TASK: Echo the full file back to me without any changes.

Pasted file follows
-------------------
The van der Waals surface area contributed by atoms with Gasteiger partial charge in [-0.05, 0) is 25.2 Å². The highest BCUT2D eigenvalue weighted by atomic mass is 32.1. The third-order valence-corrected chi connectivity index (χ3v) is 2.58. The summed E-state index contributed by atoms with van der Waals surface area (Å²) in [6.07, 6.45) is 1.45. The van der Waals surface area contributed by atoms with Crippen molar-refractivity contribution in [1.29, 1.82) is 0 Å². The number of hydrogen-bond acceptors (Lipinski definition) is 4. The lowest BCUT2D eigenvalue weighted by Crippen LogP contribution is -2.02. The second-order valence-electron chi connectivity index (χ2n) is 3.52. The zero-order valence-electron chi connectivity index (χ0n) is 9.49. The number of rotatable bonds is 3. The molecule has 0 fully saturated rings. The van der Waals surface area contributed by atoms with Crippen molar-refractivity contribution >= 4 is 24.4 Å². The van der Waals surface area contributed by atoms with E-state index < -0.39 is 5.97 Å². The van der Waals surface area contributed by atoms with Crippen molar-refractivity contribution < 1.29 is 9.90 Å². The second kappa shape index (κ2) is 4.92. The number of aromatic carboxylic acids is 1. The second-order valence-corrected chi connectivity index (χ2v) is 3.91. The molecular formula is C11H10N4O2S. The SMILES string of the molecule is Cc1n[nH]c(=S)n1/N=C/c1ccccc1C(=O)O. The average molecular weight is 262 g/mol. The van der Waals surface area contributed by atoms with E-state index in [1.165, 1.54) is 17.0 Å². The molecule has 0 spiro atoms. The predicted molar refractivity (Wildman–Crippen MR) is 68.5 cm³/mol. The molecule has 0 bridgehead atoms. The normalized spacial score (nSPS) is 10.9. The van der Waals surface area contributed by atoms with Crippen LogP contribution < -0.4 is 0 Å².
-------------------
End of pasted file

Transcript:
The van der Waals surface area contributed by atoms with Gasteiger partial charge in [-0.05, 0) is 25.2 Å². The highest BCUT2D eigenvalue weighted by atomic mass is 32.1. The third-order valence-corrected chi connectivity index (χ3v) is 2.58. The summed E-state index contributed by atoms with van der Waals surface area (Å²) in [6.07, 6.45) is 1.45. The van der Waals surface area contributed by atoms with Crippen molar-refractivity contribution in [1.29, 1.82) is 0 Å². The number of hydrogen-bond acceptors (Lipinski definition) is 4. The lowest BCUT2D eigenvalue weighted by Crippen LogP contribution is -2.02. The second-order valence-electron chi connectivity index (χ2n) is 3.52. The zero-order valence-electron chi connectivity index (χ0n) is 9.49. The number of rotatable bonds is 3. The molecule has 0 fully saturated rings. The van der Waals surface area contributed by atoms with Crippen molar-refractivity contribution >= 4 is 24.4 Å². The van der Waals surface area contributed by atoms with E-state index < -0.39 is 5.97 Å². The van der Waals surface area contributed by atoms with Crippen molar-refractivity contribution < 1.29 is 9.90 Å². The second kappa shape index (κ2) is 4.92. The number of aromatic carboxylic acids is 1. The second-order valence-corrected chi connectivity index (χ2v) is 3.91. The molecular formula is C11H10N4O2S. The SMILES string of the molecule is Cc1n[nH]c(=S)n1/N=C/c1ccccc1C(=O)O. The average molecular weight is 262 g/mol. The van der Waals surface area contributed by atoms with E-state index in [1.165, 1.54) is 17.0 Å². The molecule has 0 spiro atoms. The predicted molar refractivity (Wildman–Crippen MR) is 68.5 cm³/mol. The molecule has 0 bridgehead atoms. The normalized spacial score (nSPS) is 10.9. The van der Waals surface area contributed by atoms with Crippen LogP contribution < -0.4 is 0 Å².